The meeting is with a barbell, but they don't need to know that.
    ===========================
    Quantum materiae materietur marmota monax si marmota monax materiam possit materiari?

  4. #4
    Join Date
    May 2016
    Posts
    1,202
    I worked from home several years ago
    when I did a lot of contract design and
    engineering work (mechanical), for a
    few different customers.

    My biggest issues were the lack of almost
    instantaneous input from other people
    involved in the project, and maybe to a
    larger degree, personal interaction with
    managers & co-workers.

    I am a people person, and I could not
    function as efficiently as I should have
    been, while isolated in my own home.

    I know 2 people that comes to mind who
    did work from home with similar conditions
    that you have described, but thinking back
    about that now, those two were somewhat
    introverted. Very talented & effective at what
    do/did, but not as outgoing as most or me,
    but they used their personality "issues" as
    an asset by isolation themselves so that they
    could work more efficiently. My asset was
    my outgoing personality, and I used it to
    build relationships with co-workers &
    managers to get my jobs done.


    I am not saying you are introverted,
    because it sounds like you are making
    it work, especially with the world wide
    interaction/hours, etc. I am just saying
    the lack of personal interaction was my
    biggest issue.

    But the perks you mention are fantastic
    being that my wife & I both are semi-retired. :-)

    Great discussion.

    John
    Last edited by Johnny C!; 12-03-2019 at 08:15 AM.
    "Play stupid games, win stupid prizes" Alan Temby
    "Give a man a mask and he will tell you the truth"- Oscar Wilde.

  5. #5
    Join Date
    Oct 2010
    Location
    Phoenix, Arizona
    Posts
    9,973
    Quote Originally Posted by Mr. Anthony View Post
    Oh, and I also schedule workouts, etc the same way I would schedule a meeting.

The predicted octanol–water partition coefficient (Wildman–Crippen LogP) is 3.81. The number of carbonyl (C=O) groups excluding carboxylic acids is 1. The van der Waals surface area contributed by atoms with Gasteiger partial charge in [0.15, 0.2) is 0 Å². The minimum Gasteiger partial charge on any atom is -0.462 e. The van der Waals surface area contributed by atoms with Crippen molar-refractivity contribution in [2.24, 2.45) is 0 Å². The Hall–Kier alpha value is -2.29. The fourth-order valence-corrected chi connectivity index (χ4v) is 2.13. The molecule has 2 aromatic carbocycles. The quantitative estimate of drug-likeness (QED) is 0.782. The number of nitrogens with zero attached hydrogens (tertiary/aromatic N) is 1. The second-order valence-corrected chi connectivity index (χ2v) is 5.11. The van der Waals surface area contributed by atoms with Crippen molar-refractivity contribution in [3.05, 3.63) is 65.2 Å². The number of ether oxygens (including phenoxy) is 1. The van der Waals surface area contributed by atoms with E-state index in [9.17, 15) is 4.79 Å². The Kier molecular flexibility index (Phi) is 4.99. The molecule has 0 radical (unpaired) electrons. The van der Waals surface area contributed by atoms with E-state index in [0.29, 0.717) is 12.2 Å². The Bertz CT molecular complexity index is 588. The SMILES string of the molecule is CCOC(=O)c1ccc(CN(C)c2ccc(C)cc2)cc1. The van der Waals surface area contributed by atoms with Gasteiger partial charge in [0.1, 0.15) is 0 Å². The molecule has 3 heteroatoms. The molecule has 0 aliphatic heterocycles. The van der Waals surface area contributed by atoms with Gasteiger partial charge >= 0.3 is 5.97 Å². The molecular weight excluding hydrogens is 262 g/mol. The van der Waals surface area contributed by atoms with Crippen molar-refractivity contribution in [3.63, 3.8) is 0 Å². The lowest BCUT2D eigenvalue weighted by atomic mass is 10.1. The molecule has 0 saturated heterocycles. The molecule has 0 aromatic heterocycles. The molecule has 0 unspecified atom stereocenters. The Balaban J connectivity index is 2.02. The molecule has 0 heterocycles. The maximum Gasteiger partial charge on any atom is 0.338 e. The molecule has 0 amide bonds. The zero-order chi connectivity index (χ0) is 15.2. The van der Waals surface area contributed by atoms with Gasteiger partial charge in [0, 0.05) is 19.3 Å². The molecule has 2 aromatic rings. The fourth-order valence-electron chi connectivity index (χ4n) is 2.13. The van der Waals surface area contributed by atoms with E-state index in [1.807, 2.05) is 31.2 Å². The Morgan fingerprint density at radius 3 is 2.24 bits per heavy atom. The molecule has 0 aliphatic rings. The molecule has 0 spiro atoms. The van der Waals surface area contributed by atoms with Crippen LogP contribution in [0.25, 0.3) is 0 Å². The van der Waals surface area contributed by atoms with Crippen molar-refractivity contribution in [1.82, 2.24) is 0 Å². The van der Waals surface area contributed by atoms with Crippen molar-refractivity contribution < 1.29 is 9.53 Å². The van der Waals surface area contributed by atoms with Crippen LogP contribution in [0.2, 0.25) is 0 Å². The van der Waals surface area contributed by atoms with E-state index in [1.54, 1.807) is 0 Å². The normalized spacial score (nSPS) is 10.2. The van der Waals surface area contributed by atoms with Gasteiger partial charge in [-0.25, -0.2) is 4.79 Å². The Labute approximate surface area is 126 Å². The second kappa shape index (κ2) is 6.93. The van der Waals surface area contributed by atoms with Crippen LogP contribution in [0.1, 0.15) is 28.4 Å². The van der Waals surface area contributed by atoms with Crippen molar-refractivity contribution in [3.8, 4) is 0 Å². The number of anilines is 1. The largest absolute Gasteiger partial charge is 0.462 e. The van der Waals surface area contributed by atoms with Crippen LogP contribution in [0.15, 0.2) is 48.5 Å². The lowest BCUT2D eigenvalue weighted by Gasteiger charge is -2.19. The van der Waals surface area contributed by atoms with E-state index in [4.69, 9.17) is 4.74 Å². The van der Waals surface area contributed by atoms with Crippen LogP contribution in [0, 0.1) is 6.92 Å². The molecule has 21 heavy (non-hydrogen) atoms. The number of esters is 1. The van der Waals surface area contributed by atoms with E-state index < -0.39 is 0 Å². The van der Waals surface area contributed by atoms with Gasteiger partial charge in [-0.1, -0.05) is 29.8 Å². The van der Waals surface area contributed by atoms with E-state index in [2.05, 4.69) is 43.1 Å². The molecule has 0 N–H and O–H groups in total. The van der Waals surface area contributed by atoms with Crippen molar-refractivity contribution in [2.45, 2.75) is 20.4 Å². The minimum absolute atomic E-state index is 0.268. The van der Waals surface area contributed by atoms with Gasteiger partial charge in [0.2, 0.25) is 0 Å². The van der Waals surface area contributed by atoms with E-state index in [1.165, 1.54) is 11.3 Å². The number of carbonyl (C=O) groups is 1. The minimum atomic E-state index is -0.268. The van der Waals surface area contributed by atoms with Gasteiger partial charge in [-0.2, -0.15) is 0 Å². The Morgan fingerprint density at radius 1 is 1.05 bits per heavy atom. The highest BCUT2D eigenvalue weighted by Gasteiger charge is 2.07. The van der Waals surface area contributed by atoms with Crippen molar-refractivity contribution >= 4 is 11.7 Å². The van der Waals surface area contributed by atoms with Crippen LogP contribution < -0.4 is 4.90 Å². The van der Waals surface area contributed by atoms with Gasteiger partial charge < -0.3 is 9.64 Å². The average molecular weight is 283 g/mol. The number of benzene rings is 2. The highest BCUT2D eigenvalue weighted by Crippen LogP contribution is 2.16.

"Is X time available?"

    "Ah, no. I already have a meeting then. Would Y work for you?"

    The meeting is with a barbell, but they don't need to know that.
    I tell them it's when I'm in church.
    Greg "Hyena" Nichols
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  6. #6
    Join Date
    Mar 2013
    Posts
    1,304
    Quote Originally Posted by Johnny C! View Post
    I worked from home several years ago
    when I did a lot of contract design and
    engineering work (mechanical), for a
    few different customers.

    My biggest issues were the lack of almost
    instantaneous input from other people
    involved in the project, and maybe to a
    larger degree, personal interaction with
    managers & co-workers.

    I am a people person, and I could not
    function as efficiently as I should have
    been, while isolated in my own home.

    I know 2 people that comes to mind who
    did work from home with similar conditions
    that you have described, but thinking back
    about that now, those two were somewhat
    introverted. Very talented & effective at what
    do/did, but not as outgoing as most or me,
    but they used their personality "issues" as
    an asset by isolation themselves so that they
    could work more efficiently. My asset was
    my outgoing personality, and I used it to
    build relationships with co-workers &
    managers to get my jobs done.


    I am not saying you are introverted,
    because it sounds like you are making
    it work, especially with the world wide
    interaction/hours, etc. I am just saying
    the lack of personal interaction was my
    biggest issue.

    But the perks you mention are fantastic
    being that my wife & I both are semi-retired. :-)

    Great discussion.

    John

    I also have difficulty with this as I am definitely also a "people person". No introvert here.

    A lot of that difficulty is mitigated by workplace technology we use that allow for instantaneous video and voice calls, screen sharing and collaboration, as well as chat applications that facilitate communication.